We get a much different tone if instead we look at Smith discussing climate-change policy. For example, in June 2014, Smith wrote a Bloomberg piece on five ways to fight global warming. In the interest of brevity, let me simply quote Smith’s concluding paragraph:
If we do these five things, then the US can still save the world from global warming, even though we’re no longer the main cause of the problem. And the short-run cost to our economy will be very moderate. Saving the world on the cheap sounds like a good idea to me. (emphasis added)
Clearly, there is a chasm in the rhetoric between Smith’s two Bloomberg pieces. When discussing the TPP, it’s an honest disagreement between experts over a trade agreement that Smith thinks is definitely worthwhile, but in the grand scheme is not that big a deal. In contrast, government policies concerning climate change literally involve the fate of the planet.
At this point, most readers would wonder what the problem is. After all, isn’t man-made climate change a global crisis? Why shouldn’t Smith use much stronger rhetoric when describing it?
I am making this comparison because according to one of the pioneers in climate-change economics, William Nordhaus, even if all governments around the world implemented the textbook-perfect carbon tax, the net gain to humanity would be … drumroll please … $3 trillion. In other words, one of the world’s experts on the economics of climate change estimates that the difference to humanity between (a) implementing the perfect carbon-tax policy solution and (b) doing absolutely nothing was about the same difference as DeLong estimated when it comes to the TPP.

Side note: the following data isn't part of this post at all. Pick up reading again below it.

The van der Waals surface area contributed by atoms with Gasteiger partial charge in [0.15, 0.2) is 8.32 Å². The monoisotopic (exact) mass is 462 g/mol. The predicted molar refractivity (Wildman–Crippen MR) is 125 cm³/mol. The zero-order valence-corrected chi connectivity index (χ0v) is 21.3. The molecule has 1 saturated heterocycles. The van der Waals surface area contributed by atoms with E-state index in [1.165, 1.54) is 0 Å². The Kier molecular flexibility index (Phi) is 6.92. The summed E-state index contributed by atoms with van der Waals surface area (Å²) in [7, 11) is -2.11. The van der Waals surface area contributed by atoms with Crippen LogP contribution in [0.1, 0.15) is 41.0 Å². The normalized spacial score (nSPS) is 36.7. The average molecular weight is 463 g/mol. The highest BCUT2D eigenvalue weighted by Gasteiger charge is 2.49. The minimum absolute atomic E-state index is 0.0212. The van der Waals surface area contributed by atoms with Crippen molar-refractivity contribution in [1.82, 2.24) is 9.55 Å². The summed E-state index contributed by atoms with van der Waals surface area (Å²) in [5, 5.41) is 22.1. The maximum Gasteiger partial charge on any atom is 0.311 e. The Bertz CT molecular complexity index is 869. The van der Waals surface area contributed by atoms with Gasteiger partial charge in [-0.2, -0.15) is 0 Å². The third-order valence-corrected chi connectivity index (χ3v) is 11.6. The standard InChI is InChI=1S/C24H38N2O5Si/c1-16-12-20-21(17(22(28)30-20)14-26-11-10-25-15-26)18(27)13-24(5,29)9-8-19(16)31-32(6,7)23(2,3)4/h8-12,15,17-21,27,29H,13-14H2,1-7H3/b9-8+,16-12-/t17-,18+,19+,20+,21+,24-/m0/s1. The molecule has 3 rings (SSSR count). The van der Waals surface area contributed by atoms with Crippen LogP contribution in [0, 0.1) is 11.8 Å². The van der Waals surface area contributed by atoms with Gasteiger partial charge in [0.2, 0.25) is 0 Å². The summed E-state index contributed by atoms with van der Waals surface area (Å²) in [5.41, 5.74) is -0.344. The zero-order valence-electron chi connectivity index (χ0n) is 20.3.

To be more specific, the $3 trillion Nordhaus estimate comes from the 2008 calibration of his Dynamic Integrated Climate-Economy (DICE) model. (The numbers have gone up since then, but I studied his 2008 calibration in great detail.) Note that this isn’t some “denier” computer simulation, rejected by the serious scientists. On the contrary, Nordhaus’s DICE model was one of only three chosen by the Obama administration when it set up a working group to estimate the monetary damages of carbon dioxide emissions. To help the reader understand the trade-offs humanity faces when it comes to climate change, let me reproduce table 4 from my Independent Review article that critically evaluated Nordhaus’s model:
The table shows Nordhaus’s estimates (made in 2008 based on the “consensus” scientific assessments of the time) of the net benefits of various possible governmental climate policy approaches. The first row shows what happens if governments do nothing. There will be $22.55 trillion (in present value terms, and quoted in 2005 dollars) of environmental damage, but virtually no economic costs of complying with regulations, for a total harm of $22.59 trillion.